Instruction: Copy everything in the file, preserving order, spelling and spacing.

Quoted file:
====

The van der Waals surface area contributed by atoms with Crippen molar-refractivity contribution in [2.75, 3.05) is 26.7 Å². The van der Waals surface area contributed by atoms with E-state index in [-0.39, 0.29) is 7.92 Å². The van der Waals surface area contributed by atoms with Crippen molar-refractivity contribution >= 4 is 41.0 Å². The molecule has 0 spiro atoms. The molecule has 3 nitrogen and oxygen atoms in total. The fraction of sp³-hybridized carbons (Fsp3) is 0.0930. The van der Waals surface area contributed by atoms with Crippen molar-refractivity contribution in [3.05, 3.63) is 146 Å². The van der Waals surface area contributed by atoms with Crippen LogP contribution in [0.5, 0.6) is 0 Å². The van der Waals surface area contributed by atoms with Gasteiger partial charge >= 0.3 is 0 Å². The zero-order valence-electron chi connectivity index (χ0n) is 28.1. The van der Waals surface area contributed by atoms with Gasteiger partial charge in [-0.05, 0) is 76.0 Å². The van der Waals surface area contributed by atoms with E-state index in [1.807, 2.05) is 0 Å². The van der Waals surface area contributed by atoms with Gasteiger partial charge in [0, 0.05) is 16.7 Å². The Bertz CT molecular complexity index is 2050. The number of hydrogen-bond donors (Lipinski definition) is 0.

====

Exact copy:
The van der Waals surface area contributed by atoms with Crippen molar-refractivity contribution in [2.75, 3.05) is 26.7 Å². The van der Waals surface area contributed by atoms with E-state index in [-0.39, 0.29) is 7.92 Å². The van der Waals surface area contributed by atoms with Crippen molar-refractivity contribution >= 4 is 41.0 Å². The molecule has 0 spiro atoms. The molecule has 3 nitrogen and oxygen atoms in total. The fraction of sp³-hybridized carbons (Fsp3) is 0.0930. The van der Waals surface area contributed by atoms with Crippen molar-refractivity contribution in [3.05, 3.63) is 146 Å². The van der Waals surface area contributed by atoms with Crippen LogP contribution in [0.5, 0.6) is 0 Å². The van der Waals surface area contributed by atoms with Gasteiger partial charge >= 0.3 is 0 Å². The zero-order valence-electron chi connectivity index (χ0n) is 28.1. The van der Waals surface area contributed by atoms with Gasteiger partial charge in [-0.05, 0) is 76.0 Å². The van der Waals surface area contributed by atoms with E-state index in [1.807, 2.05) is 0 Å². The van der Waals surface area contributed by atoms with Gasteiger partial charge in [0, 0.05) is 16.7 Å². The Bertz CT molecular complexity index is 2050. The number of hydrogen-bond donors (Lipinski definition) is 0.